Wherefore Art Thou, Juliet?

I am a bookie and a foodie, and I love sharing random musings on my social media sites. Nearly every day I post a quote (most are inspirational, but every once in a while I throw in a zinger), a Wacky Word of the Day, and an  Itty Bitty Question. The questions are my favorites, because they are open-ended and generate some interesting responses.

The other day I posted a question on Facebook (www.facebook.com/amy.hagberg) about William Shakespeare’s tragic love story, Romeo and Juliet:

What is Juliet’s last name?

It was an easy question since many of my friends and followers are book nuts and almost everybody got the correct answer: Capulet. (Incidentally, Romeo’s last name was Montague in case you’re interested.)

One man told me he had visited Juliet’s tomb. I wasn’t aware of any such burial site, so I put on my researcher’s hat and got busy. I’ve discovered some fascinating factoids about Romeo and Juliet (well, I think they’re fascinating, but then again, I’m a book nerd), and thought you might find them interesting, too.

1.  One of the earliest references to the names Montecchi (Montagues) and the Cappelletti (Capulets) is in Dante’s Divine Comedy (Purgatorio canto VI, ll. 106-8):

Come and see, you who are negligent,?
Montagues and Capulets, Monaldi and Filippeschi?
One lot already grieving, the other in fear.

2.  Shakespeare purportedly based his play on two very real people who died in tragic circumstances in Verona, Italy in 1303. The feud between the noble Montague and Capulet families has actually been recounted in a number of literary works dating back to 1476.


Title page of Arthur Brooke’s poem



De Porto’s Giulietta e Romeo, 1530

3.   So, is Juliet Capulet really buried in Verona, Italy? The city is known worldwide for two things: it’s Roman amphitheater and for becoming the “Town of Love” thanks to the myth of Romeo and Juliet. A house claiming to have belonged to the Capulet family is a popular tourist attraction http://www.viator.com/Verona-attractions/Juliets-House-Casa-di-Giulietta/d945-a4037.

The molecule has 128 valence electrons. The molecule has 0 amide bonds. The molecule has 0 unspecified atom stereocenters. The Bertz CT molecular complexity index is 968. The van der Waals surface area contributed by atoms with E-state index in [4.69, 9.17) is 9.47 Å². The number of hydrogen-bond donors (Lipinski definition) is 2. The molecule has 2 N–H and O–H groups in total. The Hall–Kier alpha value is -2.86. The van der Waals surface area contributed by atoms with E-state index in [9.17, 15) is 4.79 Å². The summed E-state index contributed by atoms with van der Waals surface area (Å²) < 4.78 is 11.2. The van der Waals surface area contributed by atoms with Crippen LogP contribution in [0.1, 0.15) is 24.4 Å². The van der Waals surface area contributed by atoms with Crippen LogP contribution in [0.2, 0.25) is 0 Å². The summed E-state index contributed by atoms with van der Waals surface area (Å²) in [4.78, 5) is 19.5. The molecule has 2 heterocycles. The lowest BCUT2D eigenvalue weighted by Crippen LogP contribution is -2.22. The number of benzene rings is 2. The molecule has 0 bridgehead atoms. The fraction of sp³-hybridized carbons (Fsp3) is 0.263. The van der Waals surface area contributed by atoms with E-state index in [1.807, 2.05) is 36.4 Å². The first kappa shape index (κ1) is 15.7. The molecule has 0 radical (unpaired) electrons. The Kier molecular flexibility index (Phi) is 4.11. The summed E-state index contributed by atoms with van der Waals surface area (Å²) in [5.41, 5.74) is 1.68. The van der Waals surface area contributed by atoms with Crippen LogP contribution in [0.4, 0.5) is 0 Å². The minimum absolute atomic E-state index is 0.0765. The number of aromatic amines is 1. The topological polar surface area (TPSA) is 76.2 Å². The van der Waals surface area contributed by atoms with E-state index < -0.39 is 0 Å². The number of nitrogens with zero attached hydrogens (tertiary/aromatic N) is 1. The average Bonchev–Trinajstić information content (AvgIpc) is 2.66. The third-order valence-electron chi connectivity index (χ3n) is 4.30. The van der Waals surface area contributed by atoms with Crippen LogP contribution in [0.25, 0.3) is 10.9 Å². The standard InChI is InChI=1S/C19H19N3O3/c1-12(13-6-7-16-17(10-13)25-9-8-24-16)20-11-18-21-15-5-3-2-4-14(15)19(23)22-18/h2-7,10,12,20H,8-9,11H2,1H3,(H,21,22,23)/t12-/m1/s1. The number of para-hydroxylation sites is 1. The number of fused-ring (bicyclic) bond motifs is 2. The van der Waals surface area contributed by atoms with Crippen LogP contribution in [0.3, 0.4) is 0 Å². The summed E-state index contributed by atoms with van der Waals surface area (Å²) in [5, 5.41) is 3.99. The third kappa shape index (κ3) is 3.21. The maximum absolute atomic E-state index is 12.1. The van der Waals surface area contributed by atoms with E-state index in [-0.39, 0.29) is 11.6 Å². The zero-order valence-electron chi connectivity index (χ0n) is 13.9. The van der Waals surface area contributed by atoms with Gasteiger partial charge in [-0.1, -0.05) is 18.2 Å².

Casa di Giulietta

Among the highlights of the site is the balcony where she and Romeo supposedly professed their love to one another.

casa-di-giulietta balcony

A bronze statue of Juliet stands in the courtyard near the balcony. Legend has it that those who stroke the right breast of the statue will have good fortune.

Juliet statue


Visitors write their names and those of their beloveds on the walls of the entrance, known as Juliet’s wall. Many believe that doing so will make their love everlasting.



Thousands of visitors put small love letters on the walls.

Juliet Letters

That’s not all. Letters addressed to Juliet (Giulietta Capuleti) have been arriving in Verona since the 1930s. More than five thousand letters are received annually, three-quarters of which are from women. The largest group of senders is American teenagers. In 1980, the “Club di Giulietta (Juliet Club)” formed to manage the mail (http://www.julietclub.com/en/). It focuses on one very unique task: replying to the thousands of letters addressed to “Juliet” from everywhere in the world.

What do you think? Is this really the site where literature’s beloved Juliet eternally sleeps? Probably not, but we all have a little romantic in us.

Until next time,

~ Amy

Amy Hagberg





Posted in A Writer's Life, Literature, Random Thoughts, Trivia Question of the Day and tagged , , , , , .